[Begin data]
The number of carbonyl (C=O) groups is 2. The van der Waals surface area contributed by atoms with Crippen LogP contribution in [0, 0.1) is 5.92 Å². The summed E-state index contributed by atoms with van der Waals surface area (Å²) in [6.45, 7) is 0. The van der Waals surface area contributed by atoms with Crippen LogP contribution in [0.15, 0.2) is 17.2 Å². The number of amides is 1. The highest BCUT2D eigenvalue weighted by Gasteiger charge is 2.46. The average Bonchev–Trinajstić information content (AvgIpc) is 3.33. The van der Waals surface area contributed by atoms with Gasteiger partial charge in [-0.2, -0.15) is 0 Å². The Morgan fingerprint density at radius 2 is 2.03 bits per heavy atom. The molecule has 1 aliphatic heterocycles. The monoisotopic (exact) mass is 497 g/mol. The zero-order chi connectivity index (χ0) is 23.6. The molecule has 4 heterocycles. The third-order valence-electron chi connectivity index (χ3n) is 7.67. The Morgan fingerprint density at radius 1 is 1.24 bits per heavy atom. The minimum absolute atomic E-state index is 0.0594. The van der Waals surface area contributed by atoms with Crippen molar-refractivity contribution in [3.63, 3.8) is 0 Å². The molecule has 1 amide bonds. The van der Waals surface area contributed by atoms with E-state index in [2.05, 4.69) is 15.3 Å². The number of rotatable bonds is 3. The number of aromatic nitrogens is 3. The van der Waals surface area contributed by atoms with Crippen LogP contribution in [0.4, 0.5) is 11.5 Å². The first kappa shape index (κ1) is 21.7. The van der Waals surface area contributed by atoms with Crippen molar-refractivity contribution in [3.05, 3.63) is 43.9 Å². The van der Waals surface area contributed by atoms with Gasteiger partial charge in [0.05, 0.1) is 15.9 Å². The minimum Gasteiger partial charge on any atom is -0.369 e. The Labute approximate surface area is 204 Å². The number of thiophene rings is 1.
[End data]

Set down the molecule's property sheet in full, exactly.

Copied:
The number of carbonyl (C=O) groups is 2. The van der Waals surface area contributed by atoms with Crippen LogP contribution in [0, 0.1) is 5.92 Å². The summed E-state index contributed by atoms with van der Waals surface area (Å²) in [6.45, 7) is 0. The van der Waals surface area contributed by atoms with Crippen LogP contribution in [0.15, 0.2) is 17.2 Å². The number of amides is 1. The highest BCUT2D eigenvalue weighted by Gasteiger charge is 2.46. The average Bonchev–Trinajstić information content (AvgIpc) is 3.33. The van der Waals surface area contributed by atoms with Gasteiger partial charge in [-0.2, -0.15) is 0 Å². The Morgan fingerprint density at radius 2 is 2.03 bits per heavy atom. The molecule has 1 aliphatic heterocycles. The monoisotopic (exact) mass is 497 g/mol. The zero-order chi connectivity index (χ0) is 23.6. The molecule has 4 heterocycles. The third-order valence-electron chi connectivity index (χ3n) is 7.67. The Morgan fingerprint density at radius 1 is 1.24 bits per heavy atom. The minimum absolute atomic E-state index is 0.0594. The van der Waals surface area contributed by atoms with Crippen molar-refractivity contribution in [3.63, 3.8) is 0 Å². The molecule has 1 amide bonds. The van der Waals surface area contributed by atoms with E-state index in [2.05, 4.69) is 15.3 Å². The number of rotatable bonds is 3. The number of aromatic nitrogens is 3. The van der Waals surface area contributed by atoms with Crippen LogP contribution in [0.4, 0.5) is 11.5 Å². The first kappa shape index (κ1) is 21.7. The van der Waals surface area contributed by atoms with Crippen molar-refractivity contribution in [3.05, 3.63) is 43.9 Å². The van der Waals surface area contributed by atoms with Gasteiger partial charge in [0.05, 0.1) is 15.9 Å². The minimum Gasteiger partial charge on any atom is -0.369 e. The Labute approximate surface area is 204 Å². The number of thiophene rings is 1.